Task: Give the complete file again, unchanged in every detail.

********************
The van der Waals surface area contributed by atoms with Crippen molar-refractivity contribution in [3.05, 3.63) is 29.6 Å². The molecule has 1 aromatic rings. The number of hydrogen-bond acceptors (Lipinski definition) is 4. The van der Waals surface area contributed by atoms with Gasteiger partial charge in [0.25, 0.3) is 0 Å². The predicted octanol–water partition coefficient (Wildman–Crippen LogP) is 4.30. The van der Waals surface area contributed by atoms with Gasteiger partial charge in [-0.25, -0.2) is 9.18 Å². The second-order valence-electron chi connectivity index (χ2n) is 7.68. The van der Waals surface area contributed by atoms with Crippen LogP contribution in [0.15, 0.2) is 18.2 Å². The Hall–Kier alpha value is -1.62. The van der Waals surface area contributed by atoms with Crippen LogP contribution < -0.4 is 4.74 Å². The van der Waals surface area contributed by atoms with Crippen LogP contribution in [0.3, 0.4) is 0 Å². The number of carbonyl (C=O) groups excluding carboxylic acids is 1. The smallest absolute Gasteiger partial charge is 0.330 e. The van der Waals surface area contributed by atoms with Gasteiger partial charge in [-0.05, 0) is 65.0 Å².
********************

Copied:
The van der Waals surface area contributed by atoms with Crippen molar-refractivity contribution in [3.05, 3.63) is 29.6 Å². The molecule has 1 aromatic rings. The number of hydrogen-bond acceptors (Lipinski definition) is 4. The van der Waals surface area contributed by atoms with Gasteiger partial charge in [0.25, 0.3) is 0 Å². The predicted octanol–water partition coefficient (Wildman–Crippen LogP) is 4.30. The van der Waals surface area contributed by atoms with Gasteiger partial charge in [-0.25, -0.2) is 9.18 Å². The second-order valence-electron chi connectivity index (χ2n) is 7.68. The van der Waals surface area contributed by atoms with Crippen LogP contribution in [0.15, 0.2) is 18.2 Å². The Hall–Kier alpha value is -1.62. The van der Waals surface area contributed by atoms with Crippen LogP contribution < -0.4 is 4.74 Å². The van der Waals surface area contributed by atoms with Crippen LogP contribution in [0.3, 0.4) is 0 Å². The number of carbonyl (C=O) groups excluding carboxylic acids is 1. The smallest absolute Gasteiger partial charge is 0.330 e. The van der Waals surface area contributed by atoms with Gasteiger partial charge in [-0.05, 0) is 65.0 Å².